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To enhance access to sexual and reproductive health services for persons with disabilities, the Ministry of Health, with support from UNFPA Zambia and Foreign, Commonwealth and Development Office undertook a training on disability inclusion, targeting health care providers from Central and Western Provinces.

In Zambia, current national data estimates that 7.2% of Zambia’s population are living with a disability, who, among other socio-economic challenges, face limitations in access to equitable and quality health care. The situation is worse for women and girls with disabilities, who are more likely to be exposed to sexual abuse and other forms of physical and mental violence. Evidence shows that women with disabilities are up to 10 times more likely to experience sexual violence; while young people with disability are up to 4 times more likely to experience violence.

Further, protracted isolation and disruptions in routine outreach services due to COVID-19 have exacerbated existing vulnerabilities among persons with disabilities.

Speaking at the official opening of the training, Director  of Public Health in the Ministry of Health, underscored the various barriers faced by persons with disabilities, particularly in the health sectors.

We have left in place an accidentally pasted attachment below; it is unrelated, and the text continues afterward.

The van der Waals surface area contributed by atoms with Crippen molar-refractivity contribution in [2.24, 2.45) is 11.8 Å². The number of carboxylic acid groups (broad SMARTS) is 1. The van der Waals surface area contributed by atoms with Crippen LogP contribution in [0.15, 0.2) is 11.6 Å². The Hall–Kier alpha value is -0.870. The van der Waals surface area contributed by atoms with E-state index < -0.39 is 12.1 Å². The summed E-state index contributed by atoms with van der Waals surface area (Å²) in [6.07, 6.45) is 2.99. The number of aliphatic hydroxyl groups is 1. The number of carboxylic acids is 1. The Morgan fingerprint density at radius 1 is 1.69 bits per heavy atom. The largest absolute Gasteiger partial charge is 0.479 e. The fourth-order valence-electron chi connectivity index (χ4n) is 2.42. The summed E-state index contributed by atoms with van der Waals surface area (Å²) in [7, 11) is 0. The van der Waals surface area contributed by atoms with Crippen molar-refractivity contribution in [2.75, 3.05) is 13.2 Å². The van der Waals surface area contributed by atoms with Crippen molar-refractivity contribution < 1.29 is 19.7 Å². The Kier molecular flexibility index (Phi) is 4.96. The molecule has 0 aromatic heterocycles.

“The Government of Zambia is committed to the principle of leaving no one behind, including addressing health inequalities and vulnerabilities among adolescent girls, young people, people with disabilities and key populations. In this regard, the Ministry of Health continues to prioritize disability inclusion in service provision, towards achieving Universal Health Coverage” he said.

In a message delivered on her behalf, UNFPA Zambia Representative Ms. Gift Malunga, re-affirmed UNFPA’s commitment to support the Government of the Republic of Zambia and partners, as well as persons with disability across the country, in fostering broad-based actions to protect and promote the rights of perosns with disability.

“Addressing development inequalities among persons with disability is an urgent task. We will not reduce poverty, unless and until we act upon the promise of the ICPD Pillar 1 - Dignity and Equality; as well as the 2030 Agenda for Sustainable Development aimed at leaving no one behind and reaching the furthest behind first” she said.

On 3 December 2020, Zambia joined the rest of the world in commemorating the International Day of Persons with Disabilities. On this day, UNFPA launched its global Disability Inclusion Strategy 2022 to 2025, themed:  “We Matter. We Belong. We Decide”. The strategy is aligned with the UNFPA Strategic Plan, 2022–2025, the UN Disability Inclusion Strategy, and puts persons with disabilities at the very centre of UNFPA’s work.